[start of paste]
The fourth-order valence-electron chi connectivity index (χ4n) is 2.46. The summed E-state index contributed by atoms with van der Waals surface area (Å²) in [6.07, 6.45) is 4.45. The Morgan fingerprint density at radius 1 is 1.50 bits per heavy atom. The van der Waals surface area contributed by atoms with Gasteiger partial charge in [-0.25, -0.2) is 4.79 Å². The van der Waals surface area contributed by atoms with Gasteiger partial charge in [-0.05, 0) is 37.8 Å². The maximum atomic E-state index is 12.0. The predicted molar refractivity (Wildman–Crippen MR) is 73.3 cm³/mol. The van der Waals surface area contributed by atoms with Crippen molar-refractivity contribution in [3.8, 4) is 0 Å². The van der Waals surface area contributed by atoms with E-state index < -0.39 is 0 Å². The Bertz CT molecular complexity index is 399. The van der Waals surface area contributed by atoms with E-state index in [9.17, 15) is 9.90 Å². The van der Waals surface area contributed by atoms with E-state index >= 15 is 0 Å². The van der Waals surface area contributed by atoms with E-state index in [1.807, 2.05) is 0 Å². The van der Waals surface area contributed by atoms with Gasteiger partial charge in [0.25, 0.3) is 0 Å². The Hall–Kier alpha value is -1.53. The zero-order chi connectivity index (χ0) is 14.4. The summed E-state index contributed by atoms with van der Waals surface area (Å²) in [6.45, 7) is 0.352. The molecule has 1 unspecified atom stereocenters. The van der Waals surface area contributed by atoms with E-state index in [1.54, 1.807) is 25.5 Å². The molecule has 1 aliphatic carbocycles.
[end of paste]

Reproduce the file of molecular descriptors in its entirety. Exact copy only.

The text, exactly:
The fourth-order valence-electron chi connectivity index (χ4n) is 2.46. The summed E-state index contributed by atoms with van der Waals surface area (Å²) in [6.07, 6.45) is 4.45. The Morgan fingerprint density at radius 1 is 1.50 bits per heavy atom. The van der Waals surface area contributed by atoms with Gasteiger partial charge in [-0.25, -0.2) is 4.79 Å². The van der Waals surface area contributed by atoms with Gasteiger partial charge in [-0.05, 0) is 37.8 Å². The maximum atomic E-state index is 12.0. The predicted molar refractivity (Wildman–Crippen MR) is 73.3 cm³/mol. The van der Waals surface area contributed by atoms with Crippen molar-refractivity contribution in [3.8, 4) is 0 Å². The van der Waals surface area contributed by atoms with E-state index < -0.39 is 0 Å². The Bertz CT molecular complexity index is 399. The van der Waals surface area contributed by atoms with E-state index in [9.17, 15) is 9.90 Å². The van der Waals surface area contributed by atoms with E-state index >= 15 is 0 Å². The van der Waals surface area contributed by atoms with E-state index in [1.807, 2.05) is 0 Å². The van der Waals surface area contributed by atoms with Gasteiger partial charge in [0.25, 0.3) is 0 Å². The Hall–Kier alpha value is -1.53. The zero-order chi connectivity index (χ0) is 14.4. The summed E-state index contributed by atoms with van der Waals surface area (Å²) in [6.45, 7) is 0.352. The molecule has 1 unspecified atom stereocenters. The van der Waals surface area contributed by atoms with E-state index in [1.54, 1.807) is 25.5 Å². The molecule has 1 aliphatic carbocycles.